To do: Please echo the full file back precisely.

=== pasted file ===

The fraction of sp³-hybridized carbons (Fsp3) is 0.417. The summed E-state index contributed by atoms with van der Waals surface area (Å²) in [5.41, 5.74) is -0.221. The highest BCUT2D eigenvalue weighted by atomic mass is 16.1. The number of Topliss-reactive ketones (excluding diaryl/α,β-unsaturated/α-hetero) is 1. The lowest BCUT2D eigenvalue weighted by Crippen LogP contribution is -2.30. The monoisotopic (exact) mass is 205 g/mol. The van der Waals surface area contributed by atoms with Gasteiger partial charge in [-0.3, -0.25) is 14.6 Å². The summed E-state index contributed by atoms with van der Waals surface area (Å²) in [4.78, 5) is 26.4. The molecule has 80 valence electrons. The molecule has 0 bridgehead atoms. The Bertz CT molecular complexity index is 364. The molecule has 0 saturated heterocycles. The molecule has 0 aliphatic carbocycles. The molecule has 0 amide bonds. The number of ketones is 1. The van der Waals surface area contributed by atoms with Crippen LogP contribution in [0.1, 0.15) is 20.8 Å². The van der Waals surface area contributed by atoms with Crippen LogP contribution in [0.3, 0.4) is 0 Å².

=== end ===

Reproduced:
The fraction of sp³-hybridized carbons (Fsp3) is 0.417. The summed E-state index contributed by atoms with van der Waals surface area (Å²) in [5.41, 5.74) is -0.221. The highest BCUT2D eigenvalue weighted by atomic mass is 16.1. The number of Topliss-reactive ketones (excluding diaryl/α,β-unsaturated/α-hetero) is 1. The lowest BCUT2D eigenvalue weighted by Crippen LogP contribution is -2.30. The monoisotopic (exact) mass is 205 g/mol. The van der Waals surface area contributed by atoms with Gasteiger partial charge in [-0.3, -0.25) is 14.6 Å². The summed E-state index contributed by atoms with van der Waals surface area (Å²) in [4.78, 5) is 26.4. The molecule has 80 valence electrons. The molecule has 0 bridgehead atoms. The Bertz CT molecular complexity index is 364. The molecule has 0 saturated heterocycles. The molecule has 0 aliphatic carbocycles. The molecule has 0 amide bonds. The number of ketones is 1. The van der Waals surface area contributed by atoms with Crippen LogP contribution in [0.1, 0.15) is 20.8 Å². The van der Waals surface area contributed by atoms with Crippen LogP contribution in [0.3, 0.4) is 0 Å².